Fifty-two women were recruited to detect a mean difference of 16 points on the Skindex-29 (SD±22 for both groups),20–22 with 80% power between the study groups based on a one-sided two-sample t test with α=0.05, accounting for 10% attrition. The effect size of 16 points was selected because it equals the difference of two health-related quality of life (HRQOL) categories (severe, moderate, mild, very little) that we intended to represent a clinically meaningful difference. Patients underwent block randomization with a 1:1 ratio by an investigator not involved in enrollment process, with stratification for participants based on prior clobetasol use. Group allocation was kept in sealed sequentially numbered opaque envelopes. Owing to the nature of the treatment, blinding of participants or assessors was not possible; however, blinding was maintained for data analysis.
Patients completed an 8-week washout period before enrollment if they were currently using clobetasol propionate or other topical or systemic immunomodulator. Patients in the steroid arm were prescribed clobetasol propionate 0.05% ointment for topical use over the vulva and perianal area nightly for 1 month, three times weekly for 2 additional months, then as needed. Patients received phone call check-in 2 weeks after enrollment, an optional 3-month follow-up office appointment and follow-up at 6 months for data collection.
Patients in the laser arm had a total of three office laser treatments 4–6 weeks apart, delayed by 2 weeks after vulvar biopsy, if not previously documented. The vulvovaginal SmartXide2–V2-LR laser system fractionated CO2 laser was used. The laser was set at 26 W, dwell time 800 microseconds, DOT spacing at 800 micrometers and normal scan mode for baseline laser treatment. Two additional treatments at a minimum of four to a maximum of 6 weeks apart were performed with the following settings: power 30 W, dwell time 1,000 microseconds, spacing 1,000 micrometers at normal scan mode with smart pulse.24 Visually affected areas of vulvar and perianal lichen sclerosus were treated with single pass, except for the glans of the clitoris and clitoral hood, which were spared with at least a 5 mm margin. Before laser treatment, eutectic local anesthetic (lidocaine 2.5%, prilocaine 2.5% topical ointment) was applied for 30 minutes then wiped off. Patients were provided an additional supply of eutectic local anesthetic for any discomfort after treatment. Patients did not receive any additional office visits outside of the treatment encounters.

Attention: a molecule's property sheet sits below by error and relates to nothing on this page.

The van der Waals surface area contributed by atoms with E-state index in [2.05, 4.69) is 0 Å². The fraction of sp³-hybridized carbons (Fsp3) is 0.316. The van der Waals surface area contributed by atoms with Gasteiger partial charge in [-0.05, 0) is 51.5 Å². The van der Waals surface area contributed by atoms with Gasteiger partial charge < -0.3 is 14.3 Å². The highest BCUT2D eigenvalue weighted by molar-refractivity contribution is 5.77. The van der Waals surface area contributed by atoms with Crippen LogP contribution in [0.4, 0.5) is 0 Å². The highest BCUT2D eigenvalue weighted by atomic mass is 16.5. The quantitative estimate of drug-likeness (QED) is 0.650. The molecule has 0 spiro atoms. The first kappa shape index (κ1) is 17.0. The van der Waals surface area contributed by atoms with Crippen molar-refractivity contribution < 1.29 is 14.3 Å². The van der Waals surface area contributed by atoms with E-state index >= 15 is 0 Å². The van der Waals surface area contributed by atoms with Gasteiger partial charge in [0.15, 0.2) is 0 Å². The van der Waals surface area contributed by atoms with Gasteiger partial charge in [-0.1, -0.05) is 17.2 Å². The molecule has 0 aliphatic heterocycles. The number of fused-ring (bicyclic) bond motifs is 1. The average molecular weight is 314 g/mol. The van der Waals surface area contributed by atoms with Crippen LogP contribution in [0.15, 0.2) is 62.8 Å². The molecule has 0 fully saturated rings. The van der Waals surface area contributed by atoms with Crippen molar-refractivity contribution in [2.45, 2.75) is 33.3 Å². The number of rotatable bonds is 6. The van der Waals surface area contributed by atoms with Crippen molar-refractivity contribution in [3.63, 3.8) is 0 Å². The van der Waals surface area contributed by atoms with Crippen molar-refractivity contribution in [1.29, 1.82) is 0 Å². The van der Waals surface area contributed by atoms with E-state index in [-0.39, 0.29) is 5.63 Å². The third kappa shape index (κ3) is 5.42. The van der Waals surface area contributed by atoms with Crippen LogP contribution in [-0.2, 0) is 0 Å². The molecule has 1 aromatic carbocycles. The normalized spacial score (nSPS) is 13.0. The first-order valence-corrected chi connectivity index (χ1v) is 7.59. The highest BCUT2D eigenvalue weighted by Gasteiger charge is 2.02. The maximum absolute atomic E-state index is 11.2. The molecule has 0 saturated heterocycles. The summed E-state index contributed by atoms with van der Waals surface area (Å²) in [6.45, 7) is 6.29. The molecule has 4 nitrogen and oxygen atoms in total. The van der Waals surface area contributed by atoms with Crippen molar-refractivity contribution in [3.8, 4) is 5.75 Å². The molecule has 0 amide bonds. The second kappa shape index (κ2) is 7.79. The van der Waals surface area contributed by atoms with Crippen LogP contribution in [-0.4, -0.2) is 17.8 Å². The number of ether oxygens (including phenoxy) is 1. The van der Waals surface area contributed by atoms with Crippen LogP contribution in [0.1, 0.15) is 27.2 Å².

Data collection was completed at baseline, 6 months, and 12 months with multiple validated scales, surveys, and photo documentation providing reproducible measures of vulvar symptoms and appearance as primary and secondary outcomes. Sociodemographic information was collected at baseline. The primary outcome was change in mean Skindex-29 score at 6 months, and the 6-month outcomes are presented in this article. The Skindex-29 is a validated questionnaire for assessing acute dermatologic symptoms over a 4-week period with more negative scores indicating greater improvement.